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Jelly Belly p/b Kenda is part of the Movement for Credible Cycling, whose members agree to abide by ethical criteria that go beyond the World Anti-Doping Agency code. MPCC members commit to not to sign riders who have been suspended for doping, to control the use of corticoid injections and to immediately suspend riders from racing if they fail an anti-doping control. Check out this interview the organization did with Christian Prudhomme, director of the Tour de France.

How did you take into account MPCC members while choosing the teams invited for the next Criterium International (March, 23rd-24th)?

We have invited all the MPCC teams who applied to the race, 11 teams in that case. Then, we chose the rest of the teams given the roster they were proposing. This is a rule we wish to apply to all our HC races (Tour of Qatar, Tour of Oman, Paris-Tours).

As the AIOCC president, what message did you want to convey to organizers in relation to MPCC ?

The AIOCC position hasn’t moved since November, when I presented it during its general assembly: priority goes to MPCC teams. Obviously, it doesn’t mean that organizers have to invite only MPCC teams. But MPCC sets harder rules to its own teams and riders, and I welcome it. When two teams are at the same level, we have to show that the MPCC one defends a cycling we love, a cycling from a better world. Not a perfect world, but a better one. For instance, on ASO races, all the wild-cards for World Tour races are reserved for MPCC teams.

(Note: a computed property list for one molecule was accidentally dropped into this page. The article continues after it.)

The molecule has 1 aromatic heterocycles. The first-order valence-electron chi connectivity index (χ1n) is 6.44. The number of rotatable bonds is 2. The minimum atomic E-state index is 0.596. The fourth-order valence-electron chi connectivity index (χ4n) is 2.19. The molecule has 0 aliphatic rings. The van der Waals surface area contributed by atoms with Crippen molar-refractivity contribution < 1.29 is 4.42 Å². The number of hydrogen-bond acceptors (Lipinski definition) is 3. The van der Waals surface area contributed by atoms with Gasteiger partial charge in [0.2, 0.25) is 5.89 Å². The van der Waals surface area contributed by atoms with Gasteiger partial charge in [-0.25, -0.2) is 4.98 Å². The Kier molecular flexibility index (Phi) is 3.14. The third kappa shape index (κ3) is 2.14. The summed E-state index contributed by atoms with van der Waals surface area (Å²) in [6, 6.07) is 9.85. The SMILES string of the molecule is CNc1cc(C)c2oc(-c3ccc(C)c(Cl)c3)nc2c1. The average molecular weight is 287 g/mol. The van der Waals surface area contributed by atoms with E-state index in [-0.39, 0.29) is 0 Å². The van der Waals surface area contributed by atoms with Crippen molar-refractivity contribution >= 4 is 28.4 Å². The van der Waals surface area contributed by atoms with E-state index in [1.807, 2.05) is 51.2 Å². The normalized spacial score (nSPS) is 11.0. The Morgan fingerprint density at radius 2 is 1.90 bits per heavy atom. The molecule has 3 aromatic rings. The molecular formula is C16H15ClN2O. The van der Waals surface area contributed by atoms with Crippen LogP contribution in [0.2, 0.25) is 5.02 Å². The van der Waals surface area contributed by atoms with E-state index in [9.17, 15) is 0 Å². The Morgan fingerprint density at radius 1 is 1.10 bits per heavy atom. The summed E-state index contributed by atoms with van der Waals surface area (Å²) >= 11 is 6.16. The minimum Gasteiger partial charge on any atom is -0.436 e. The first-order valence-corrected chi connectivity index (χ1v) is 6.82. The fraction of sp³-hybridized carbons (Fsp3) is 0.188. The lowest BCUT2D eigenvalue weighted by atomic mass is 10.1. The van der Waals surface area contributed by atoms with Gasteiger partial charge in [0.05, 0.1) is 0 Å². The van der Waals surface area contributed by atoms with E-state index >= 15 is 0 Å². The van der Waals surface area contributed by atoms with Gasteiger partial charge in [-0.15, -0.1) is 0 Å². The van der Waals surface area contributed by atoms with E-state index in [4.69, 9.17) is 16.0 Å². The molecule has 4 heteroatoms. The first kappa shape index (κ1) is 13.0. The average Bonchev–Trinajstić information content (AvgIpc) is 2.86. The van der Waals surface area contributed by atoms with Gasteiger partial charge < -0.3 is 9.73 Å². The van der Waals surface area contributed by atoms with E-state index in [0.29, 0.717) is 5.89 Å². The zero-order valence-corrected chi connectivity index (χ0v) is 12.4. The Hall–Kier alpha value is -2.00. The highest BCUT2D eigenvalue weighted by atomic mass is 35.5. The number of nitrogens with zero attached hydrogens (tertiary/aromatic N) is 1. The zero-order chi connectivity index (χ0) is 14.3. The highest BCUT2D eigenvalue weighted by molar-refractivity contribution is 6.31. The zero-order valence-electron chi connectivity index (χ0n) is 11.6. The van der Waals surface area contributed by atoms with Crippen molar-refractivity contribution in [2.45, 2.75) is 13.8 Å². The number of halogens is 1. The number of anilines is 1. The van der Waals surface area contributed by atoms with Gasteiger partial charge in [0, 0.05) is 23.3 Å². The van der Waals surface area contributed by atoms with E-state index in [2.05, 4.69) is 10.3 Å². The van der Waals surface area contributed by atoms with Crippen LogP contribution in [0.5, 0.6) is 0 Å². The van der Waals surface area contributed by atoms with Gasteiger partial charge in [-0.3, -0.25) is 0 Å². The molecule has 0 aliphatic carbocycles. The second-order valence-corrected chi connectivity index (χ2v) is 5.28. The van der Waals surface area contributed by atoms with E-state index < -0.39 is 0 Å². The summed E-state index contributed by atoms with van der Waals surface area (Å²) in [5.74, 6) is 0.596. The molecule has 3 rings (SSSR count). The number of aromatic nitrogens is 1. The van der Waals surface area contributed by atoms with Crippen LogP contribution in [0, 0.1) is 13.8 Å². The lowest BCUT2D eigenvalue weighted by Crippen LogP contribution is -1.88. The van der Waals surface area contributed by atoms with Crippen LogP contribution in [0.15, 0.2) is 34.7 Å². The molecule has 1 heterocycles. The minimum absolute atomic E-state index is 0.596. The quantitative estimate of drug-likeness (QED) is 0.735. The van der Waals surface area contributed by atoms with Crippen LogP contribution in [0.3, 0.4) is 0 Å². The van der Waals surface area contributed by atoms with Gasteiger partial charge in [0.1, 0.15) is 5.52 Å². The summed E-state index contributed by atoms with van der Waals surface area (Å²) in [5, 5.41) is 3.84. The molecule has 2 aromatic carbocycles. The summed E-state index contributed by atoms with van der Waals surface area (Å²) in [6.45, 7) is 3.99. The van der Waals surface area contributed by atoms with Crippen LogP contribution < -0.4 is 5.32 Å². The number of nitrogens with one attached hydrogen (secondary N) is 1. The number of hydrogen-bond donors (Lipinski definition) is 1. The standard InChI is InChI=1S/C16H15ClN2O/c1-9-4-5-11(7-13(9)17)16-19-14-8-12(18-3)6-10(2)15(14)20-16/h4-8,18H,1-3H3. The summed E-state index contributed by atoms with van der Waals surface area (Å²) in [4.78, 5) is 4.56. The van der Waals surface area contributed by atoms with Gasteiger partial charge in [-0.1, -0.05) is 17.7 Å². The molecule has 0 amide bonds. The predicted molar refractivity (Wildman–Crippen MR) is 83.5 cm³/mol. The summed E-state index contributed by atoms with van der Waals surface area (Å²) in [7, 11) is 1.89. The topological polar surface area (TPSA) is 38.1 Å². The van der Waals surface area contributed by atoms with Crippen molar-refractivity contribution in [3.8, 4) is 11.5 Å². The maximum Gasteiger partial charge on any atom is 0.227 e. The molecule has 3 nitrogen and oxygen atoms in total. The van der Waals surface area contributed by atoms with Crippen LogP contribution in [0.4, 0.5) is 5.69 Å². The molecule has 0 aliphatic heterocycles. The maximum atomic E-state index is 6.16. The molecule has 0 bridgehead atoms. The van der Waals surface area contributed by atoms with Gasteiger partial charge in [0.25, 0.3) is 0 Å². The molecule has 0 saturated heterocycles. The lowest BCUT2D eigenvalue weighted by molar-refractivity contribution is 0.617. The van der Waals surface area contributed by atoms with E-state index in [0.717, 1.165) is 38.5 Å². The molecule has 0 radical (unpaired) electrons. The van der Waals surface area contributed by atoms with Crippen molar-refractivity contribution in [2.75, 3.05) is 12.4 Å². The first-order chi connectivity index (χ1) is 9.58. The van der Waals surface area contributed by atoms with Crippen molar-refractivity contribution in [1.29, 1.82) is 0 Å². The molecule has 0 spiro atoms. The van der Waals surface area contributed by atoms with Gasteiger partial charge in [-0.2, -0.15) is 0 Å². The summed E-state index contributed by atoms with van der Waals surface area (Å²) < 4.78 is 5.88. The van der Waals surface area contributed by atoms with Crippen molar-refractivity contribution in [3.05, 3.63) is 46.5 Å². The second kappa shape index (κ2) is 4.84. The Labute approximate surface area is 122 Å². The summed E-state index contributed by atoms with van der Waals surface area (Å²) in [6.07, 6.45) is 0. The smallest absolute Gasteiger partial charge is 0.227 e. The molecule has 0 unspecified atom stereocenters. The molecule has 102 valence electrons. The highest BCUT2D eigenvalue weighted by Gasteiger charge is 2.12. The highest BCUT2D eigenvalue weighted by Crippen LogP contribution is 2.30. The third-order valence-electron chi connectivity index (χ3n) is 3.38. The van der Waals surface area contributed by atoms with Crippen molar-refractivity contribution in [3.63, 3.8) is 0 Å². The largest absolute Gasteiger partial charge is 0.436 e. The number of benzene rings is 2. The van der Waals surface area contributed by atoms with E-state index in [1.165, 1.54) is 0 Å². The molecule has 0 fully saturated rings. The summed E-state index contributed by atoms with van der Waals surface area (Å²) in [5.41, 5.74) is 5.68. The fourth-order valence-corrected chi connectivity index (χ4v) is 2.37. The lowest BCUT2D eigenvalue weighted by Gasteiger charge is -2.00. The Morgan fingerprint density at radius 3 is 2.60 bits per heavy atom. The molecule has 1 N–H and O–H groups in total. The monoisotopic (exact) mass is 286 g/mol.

Is the notion of probationary period, set by MPCC for some of the new members, important ?

Yes, I’m fully satisfied with this decision, it’s definitely what the MPCC philosophy is. We all want to tend towards a better cycling, and sometimes, it’s necessary to wait a bit to assess the evolution in behaviors. MPCC stated from the beginning that it would not close the door on new members. But if we consider what happened in the past, it is a good decision to implement a probationary period. Teams that are concerned have one year to show their efforts, and if everything goes well, they become then full MPCC members. This probationary period was indeed an appropriate decision for MPCC, its credibility and the credibility of those who defend its values.

Should UCI align its rules with those set by MPCC, as it started to, taking position on corticosteroids ?

The problem is that the rules set by MPCC are even harder than those of the World Anti-Doping Code. In fact, MPCC is going beyond sport in general and its rules. If those rules were adopted by a federation, they would obviously have to be applied to everybody, and that would be better understood by all.

Isn’t there a risk of a two-tier cycling since eight World Tour teams are not MPCC members ?

No, because all the teams, MPCC members or not, have anyway the obligation to comply with the World Anti-Doping Code. Some teams decide to set harder rules for themselves, but it doesn’t mean that the others don’t comply with the anti-doping rules that govern the world of professional sport, beyond cycling.

LCL, the yellow jersey sponsor for 25 years, and PMU, the green jersey sponsor, recently joined MPCC. Are you behind this decision ?

No, but I am pleased that we share the same values. This is exactly why LCL is the Tour de France’s first private partner and its most loyal sponsor for 30 years. The same is the case for PMU, which has been a Tour de France sponsor for more than 20 years. There is no coincidence. Through all the difficulties, we have always been there for each other. It simply means that we share the same philosophy, and that we wish for a more credible cycling, a cycling that has the values defended by MPCC.

See the interview and other MPCC news at